HAROLD RIFKIN LECTURE
C.N.H. Long Professor of Immunobiology and of Medicine (Endocrinology), Yale School of Medicine
Dr. Herold's background and research are in translational immunology. He is interested in understanding the basis for autoimmune diseases and developing new therapies based on an understanding of disease mechanisms. Dr. Herlod's focus has largely been in the field of autoimmune Type 1 diabetes. The work encompasses basic laboratory work as well as clinical studies to understand the regulation of autoreactive T cells to clinical trials that involve novel therapeutics with a focus on identifying the immune cells responsible for attacking the pancreatic islets, as well as studying how beta cells respond to these attacks.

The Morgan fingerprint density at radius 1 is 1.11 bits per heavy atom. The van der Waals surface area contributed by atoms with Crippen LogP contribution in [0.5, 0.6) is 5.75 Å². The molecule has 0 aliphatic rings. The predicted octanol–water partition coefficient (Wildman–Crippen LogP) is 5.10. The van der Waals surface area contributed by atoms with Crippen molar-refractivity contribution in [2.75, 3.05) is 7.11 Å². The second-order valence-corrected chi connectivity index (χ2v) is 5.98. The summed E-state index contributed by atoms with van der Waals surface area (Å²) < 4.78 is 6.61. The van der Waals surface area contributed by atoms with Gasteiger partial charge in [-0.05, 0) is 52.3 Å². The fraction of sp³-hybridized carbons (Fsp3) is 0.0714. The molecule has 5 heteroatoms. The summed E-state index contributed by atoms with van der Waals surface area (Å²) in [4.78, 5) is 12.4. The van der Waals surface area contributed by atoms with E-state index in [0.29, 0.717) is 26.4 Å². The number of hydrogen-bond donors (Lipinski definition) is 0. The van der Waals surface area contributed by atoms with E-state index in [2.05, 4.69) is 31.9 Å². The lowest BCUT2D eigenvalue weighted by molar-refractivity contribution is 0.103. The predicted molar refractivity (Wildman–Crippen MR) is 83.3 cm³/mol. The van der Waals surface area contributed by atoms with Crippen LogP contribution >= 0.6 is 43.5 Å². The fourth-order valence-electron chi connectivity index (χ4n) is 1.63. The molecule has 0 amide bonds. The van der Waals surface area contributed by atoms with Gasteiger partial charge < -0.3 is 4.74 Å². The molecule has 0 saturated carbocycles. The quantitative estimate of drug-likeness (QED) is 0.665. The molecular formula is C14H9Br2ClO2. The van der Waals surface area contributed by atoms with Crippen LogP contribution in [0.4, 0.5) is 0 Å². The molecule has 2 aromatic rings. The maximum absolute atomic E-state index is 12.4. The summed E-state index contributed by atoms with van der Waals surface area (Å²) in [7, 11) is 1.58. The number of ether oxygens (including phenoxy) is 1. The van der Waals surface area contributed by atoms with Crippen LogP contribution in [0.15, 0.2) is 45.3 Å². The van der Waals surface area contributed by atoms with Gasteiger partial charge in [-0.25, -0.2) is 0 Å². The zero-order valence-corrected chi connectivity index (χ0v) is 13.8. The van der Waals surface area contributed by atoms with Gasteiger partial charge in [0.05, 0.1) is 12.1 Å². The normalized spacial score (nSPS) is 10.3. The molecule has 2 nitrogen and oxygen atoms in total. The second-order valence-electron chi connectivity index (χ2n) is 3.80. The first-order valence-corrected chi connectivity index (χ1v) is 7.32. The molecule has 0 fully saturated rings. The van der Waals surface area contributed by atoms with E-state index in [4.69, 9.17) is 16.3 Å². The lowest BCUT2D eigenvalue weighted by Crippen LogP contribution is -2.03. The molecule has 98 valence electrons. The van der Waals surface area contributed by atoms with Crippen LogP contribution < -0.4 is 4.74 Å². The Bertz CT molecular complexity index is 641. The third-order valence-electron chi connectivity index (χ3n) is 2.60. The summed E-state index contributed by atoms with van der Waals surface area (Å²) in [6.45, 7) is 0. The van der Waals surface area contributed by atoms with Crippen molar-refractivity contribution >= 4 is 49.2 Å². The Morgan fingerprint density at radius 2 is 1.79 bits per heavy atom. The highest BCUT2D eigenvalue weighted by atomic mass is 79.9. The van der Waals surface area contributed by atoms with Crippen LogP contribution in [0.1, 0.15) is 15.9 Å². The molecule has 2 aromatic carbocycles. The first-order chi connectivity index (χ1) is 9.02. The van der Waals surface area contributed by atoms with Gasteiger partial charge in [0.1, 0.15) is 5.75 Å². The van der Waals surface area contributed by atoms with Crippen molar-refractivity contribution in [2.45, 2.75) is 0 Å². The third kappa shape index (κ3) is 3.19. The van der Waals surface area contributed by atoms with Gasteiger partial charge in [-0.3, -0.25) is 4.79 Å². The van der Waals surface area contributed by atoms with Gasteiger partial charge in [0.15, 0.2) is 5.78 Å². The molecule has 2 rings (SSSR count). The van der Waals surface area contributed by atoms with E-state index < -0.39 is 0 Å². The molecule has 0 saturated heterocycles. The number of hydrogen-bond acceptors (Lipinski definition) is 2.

As part of these studies the Herold Lab has been very interested in analysis of beta cell function in Type 1 diabetes and identifying the cellular mechanisms that can protect them from immune killing. His group has also been studying the development of autoimmune diabetes in patients with cancers who are treated with checkpoint inhibitors. Dr. Herold's clinical and basic studies are focused on understanding how beta cells are destroyed and react to inflammation, with the ultimate goal being to stop disease before it progresses to permanent organ damage.
Fostering collaborations across regional institutions